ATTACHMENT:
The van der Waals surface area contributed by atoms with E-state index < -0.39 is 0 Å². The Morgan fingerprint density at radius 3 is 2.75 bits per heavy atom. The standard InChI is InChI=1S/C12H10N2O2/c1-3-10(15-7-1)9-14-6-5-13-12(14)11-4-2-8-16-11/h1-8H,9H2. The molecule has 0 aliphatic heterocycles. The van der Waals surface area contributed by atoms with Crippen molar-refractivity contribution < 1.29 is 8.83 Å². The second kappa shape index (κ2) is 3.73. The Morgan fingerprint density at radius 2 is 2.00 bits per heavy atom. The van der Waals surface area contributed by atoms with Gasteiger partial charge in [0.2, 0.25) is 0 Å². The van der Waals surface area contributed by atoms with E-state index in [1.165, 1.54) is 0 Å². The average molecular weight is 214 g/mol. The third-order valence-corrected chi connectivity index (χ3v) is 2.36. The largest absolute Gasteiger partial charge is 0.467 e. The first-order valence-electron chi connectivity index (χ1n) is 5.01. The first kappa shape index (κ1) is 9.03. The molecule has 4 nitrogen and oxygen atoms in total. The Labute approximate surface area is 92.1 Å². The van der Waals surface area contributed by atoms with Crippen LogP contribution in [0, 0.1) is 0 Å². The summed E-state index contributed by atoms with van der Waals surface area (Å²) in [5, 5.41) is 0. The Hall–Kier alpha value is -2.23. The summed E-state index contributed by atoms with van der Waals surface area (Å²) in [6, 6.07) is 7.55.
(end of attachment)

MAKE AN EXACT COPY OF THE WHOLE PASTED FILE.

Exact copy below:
The van der Waals surface area contributed by atoms with E-state index < -0.39 is 0 Å². The Morgan fingerprint density at radius 3 is 2.75 bits per heavy atom. The standard InChI is InChI=1S/C12H10N2O2/c1-3-10(15-7-1)9-14-6-5-13-12(14)11-4-2-8-16-11/h1-8H,9H2. The molecule has 0 aliphatic heterocycles. The van der Waals surface area contributed by atoms with Crippen molar-refractivity contribution < 1.29 is 8.83 Å². The second kappa shape index (κ2) is 3.73. The Morgan fingerprint density at radius 2 is 2.00 bits per heavy atom. The van der Waals surface area contributed by atoms with Gasteiger partial charge in [0.2, 0.25) is 0 Å². The van der Waals surface area contributed by atoms with E-state index in [1.165, 1.54) is 0 Å². The average molecular weight is 214 g/mol. The third-order valence-corrected chi connectivity index (χ3v) is 2.36. The largest absolute Gasteiger partial charge is 0.467 e. The first-order valence-electron chi connectivity index (χ1n) is 5.01. The first kappa shape index (κ1) is 9.03. The molecule has 4 nitrogen and oxygen atoms in total. The Labute approximate surface area is 92.1 Å². The van der Waals surface area contributed by atoms with Crippen LogP contribution in [0, 0.1) is 0 Å². The summed E-state index contributed by atoms with van der Waals surface area (Å²) in [5, 5.41) is 0. The Hall–Kier alpha value is -2.23. The summed E-state index contributed by atoms with van der Waals surface area (Å²) in [6, 6.07) is 7.55.